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Publish coverage report on SonarQube for dotnet test

When you create coverage reports for your .NET projects you have the ability to use the native logger mechanism in order to export a trx report with your results.

An example of this native functionality can be found below as the logger parameter is used along with dotnet test.

dotnet test keyvault.sln  --logger "trx;logfilename=mytests.trx"

However if you try to upload this trx file in a sonarqube in order to get your coverage report result, this will fail with the below error message.

Error message:

WARN: Could not import coverage report ‘.\Keyvault_MI_Pod\Tests\TestProject1\TestResults\mytests.trx’ because ‘Only dotCover HTML reports which start with “” are supported.’. Troubleshooting guide:

Using the below sonarqube documentation page you will find all the available methods that are supported for the coverage reporting. When you need to upload your coverage results in sonarqube you will need to use a tool from the list and upload the file that this tool generates.

.NET test coverage (

In my case I will use dotCover and create the relevant report file.

In the teamcity task (begin analysis) you will need to add in the additional parameters where you export your report.

Then in the pipeline you will need to add the dotnet test task as shown from the documentation.

dotnet dotcover test --dcReportType-HTML

In the finish task you will see the coverage report type is now compatible and can be parsed from sonarqube.

Finally you will have your coverage report inside sonarqube.

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Access Managed Identity from container inside VM – Azure

Managed identity is the best practice regarding security when accessing resources on Azure. There are many ways you can use it for service to service communication. Sometimes though you can use nested managed identity in more complex scenarios like the one demonstrated below. In this guide we will enable managed identity on a virtual machine and we will access this managed identity within a container that runs on that specific virtual machine. This case can be useful in complex deployment scenarios where you have multiple containers inside a virtual machine and you want to deploy using managed identity on azure.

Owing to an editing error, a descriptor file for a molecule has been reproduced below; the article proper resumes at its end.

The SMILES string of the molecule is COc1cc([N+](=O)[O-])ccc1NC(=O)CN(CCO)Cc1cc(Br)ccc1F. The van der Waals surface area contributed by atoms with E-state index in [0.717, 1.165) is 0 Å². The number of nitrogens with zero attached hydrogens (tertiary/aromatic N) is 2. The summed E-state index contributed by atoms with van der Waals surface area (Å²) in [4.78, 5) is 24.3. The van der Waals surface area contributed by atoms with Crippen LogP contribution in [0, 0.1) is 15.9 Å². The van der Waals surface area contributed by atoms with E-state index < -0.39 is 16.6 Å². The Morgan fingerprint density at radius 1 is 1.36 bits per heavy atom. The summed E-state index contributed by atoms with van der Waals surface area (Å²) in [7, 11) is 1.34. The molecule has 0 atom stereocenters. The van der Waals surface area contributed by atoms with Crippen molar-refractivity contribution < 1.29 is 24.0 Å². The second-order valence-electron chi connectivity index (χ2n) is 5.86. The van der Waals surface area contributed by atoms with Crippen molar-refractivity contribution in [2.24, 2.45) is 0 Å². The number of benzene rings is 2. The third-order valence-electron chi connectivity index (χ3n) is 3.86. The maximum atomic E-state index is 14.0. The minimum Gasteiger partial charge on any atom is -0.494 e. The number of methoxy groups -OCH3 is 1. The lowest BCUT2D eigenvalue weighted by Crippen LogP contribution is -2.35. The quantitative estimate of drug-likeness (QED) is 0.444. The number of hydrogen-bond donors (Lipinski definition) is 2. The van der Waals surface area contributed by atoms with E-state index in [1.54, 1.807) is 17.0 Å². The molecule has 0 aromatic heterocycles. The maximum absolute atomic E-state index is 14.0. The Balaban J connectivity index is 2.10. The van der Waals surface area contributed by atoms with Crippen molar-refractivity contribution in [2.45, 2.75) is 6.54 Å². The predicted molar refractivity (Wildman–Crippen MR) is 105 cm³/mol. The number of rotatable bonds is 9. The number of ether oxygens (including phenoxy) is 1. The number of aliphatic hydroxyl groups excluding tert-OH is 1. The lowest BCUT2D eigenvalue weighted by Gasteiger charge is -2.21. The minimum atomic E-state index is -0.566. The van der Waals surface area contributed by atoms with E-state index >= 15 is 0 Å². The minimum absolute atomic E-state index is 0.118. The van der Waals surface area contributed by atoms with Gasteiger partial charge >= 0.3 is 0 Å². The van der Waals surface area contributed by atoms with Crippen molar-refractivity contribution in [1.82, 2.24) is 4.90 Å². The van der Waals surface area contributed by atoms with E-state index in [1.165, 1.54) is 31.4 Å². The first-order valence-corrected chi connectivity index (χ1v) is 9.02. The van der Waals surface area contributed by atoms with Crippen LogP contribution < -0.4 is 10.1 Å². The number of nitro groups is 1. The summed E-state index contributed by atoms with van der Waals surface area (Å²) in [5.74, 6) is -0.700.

The first thing you will need is the system assigned managed identity on the virtual machine.

Then you can run your containers inside the virtual machine. In my case the containers are windows based as a result I will use the route print command to show the routing table.

Run the following Commands to expose the managed identity endpoint

$gateway = (Get-NetRoute | Where { $_.DestinationPrefix -eq '' } | Sort-Object RouteMetric | Select NextHop).NextHop
$ifIndex = (Get-NetAdapter -InterfaceDescription "Hyper-V Virtual Ethernet*" | Sort-Object | Select ifIndex).ifIndex
New-NetRoute -DestinationPrefix -InterfaceIndex $ifIndex -NextHop $gateway -PolicyStore ActiveStore # metadata API

After the successful add of the route the managed identity endpoint should be redirected in the gateway and from there you will be able to authenticate.

We can verify the procedure by executing a key vault managed identity secret retrieval.

$token = Invoke-WebRequest -Uri '' -Headers @{Metadata="true"} -UseBasicParsing
$tokenvalue = ($token.Content | ConvertFrom-Json).access_token

Retrieve secret:

Invoke-WebRequest -Uri "" -Headers @{Authorization = "Bearer $tokenvalue"} -UseBasicParsing

At last you can login using Managed Identity from the container using the powershell module.